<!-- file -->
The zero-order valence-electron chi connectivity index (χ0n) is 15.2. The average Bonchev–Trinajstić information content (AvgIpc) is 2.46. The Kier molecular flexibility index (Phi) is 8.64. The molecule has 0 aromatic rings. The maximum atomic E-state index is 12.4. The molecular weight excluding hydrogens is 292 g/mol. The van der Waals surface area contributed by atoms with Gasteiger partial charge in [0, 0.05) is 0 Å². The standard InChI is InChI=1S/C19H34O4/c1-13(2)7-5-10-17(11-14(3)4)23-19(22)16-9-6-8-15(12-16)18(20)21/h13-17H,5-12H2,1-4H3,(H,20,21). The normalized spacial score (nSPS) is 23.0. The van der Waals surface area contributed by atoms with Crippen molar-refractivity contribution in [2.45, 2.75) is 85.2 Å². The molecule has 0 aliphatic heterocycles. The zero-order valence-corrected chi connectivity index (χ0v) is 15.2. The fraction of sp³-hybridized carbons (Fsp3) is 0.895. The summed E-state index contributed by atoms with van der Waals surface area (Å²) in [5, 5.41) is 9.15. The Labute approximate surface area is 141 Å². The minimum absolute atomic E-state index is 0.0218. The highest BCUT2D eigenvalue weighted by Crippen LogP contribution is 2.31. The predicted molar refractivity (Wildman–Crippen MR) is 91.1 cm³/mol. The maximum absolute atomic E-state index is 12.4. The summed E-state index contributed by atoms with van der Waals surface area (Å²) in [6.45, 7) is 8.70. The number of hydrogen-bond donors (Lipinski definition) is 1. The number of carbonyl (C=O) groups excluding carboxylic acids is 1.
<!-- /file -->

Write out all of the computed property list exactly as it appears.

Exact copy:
The zero-order valence-electron chi connectivity index (χ0n) is 15.2. The average Bonchev–Trinajstić information content (AvgIpc) is 2.46. The Kier molecular flexibility index (Phi) is 8.64. The molecule has 0 aromatic rings. The maximum atomic E-state index is 12.4. The molecular weight excluding hydrogens is 292 g/mol. The van der Waals surface area contributed by atoms with Gasteiger partial charge in [0, 0.05) is 0 Å². The standard InChI is InChI=1S/C19H34O4/c1-13(2)7-5-10-17(11-14(3)4)23-19(22)16-9-6-8-15(12-16)18(20)21/h13-17H,5-12H2,1-4H3,(H,20,21). The normalized spacial score (nSPS) is 23.0. The van der Waals surface area contributed by atoms with Crippen molar-refractivity contribution in [2.45, 2.75) is 85.2 Å². The molecule has 0 aliphatic heterocycles. The zero-order valence-corrected chi connectivity index (χ0v) is 15.2. The fraction of sp³-hybridized carbons (Fsp3) is 0.895. The summed E-state index contributed by atoms with van der Waals surface area (Å²) in [5, 5.41) is 9.15. The Labute approximate surface area is 141 Å². The minimum absolute atomic E-state index is 0.0218. The highest BCUT2D eigenvalue weighted by Crippen LogP contribution is 2.31. The predicted molar refractivity (Wildman–Crippen MR) is 91.1 cm³/mol. The maximum absolute atomic E-state index is 12.4. The summed E-state index contributed by atoms with van der Waals surface area (Å²) in [6.45, 7) is 8.70. The number of hydrogen-bond donors (Lipinski definition) is 1. The number of carbonyl (C=O) groups excluding carboxylic acids is 1.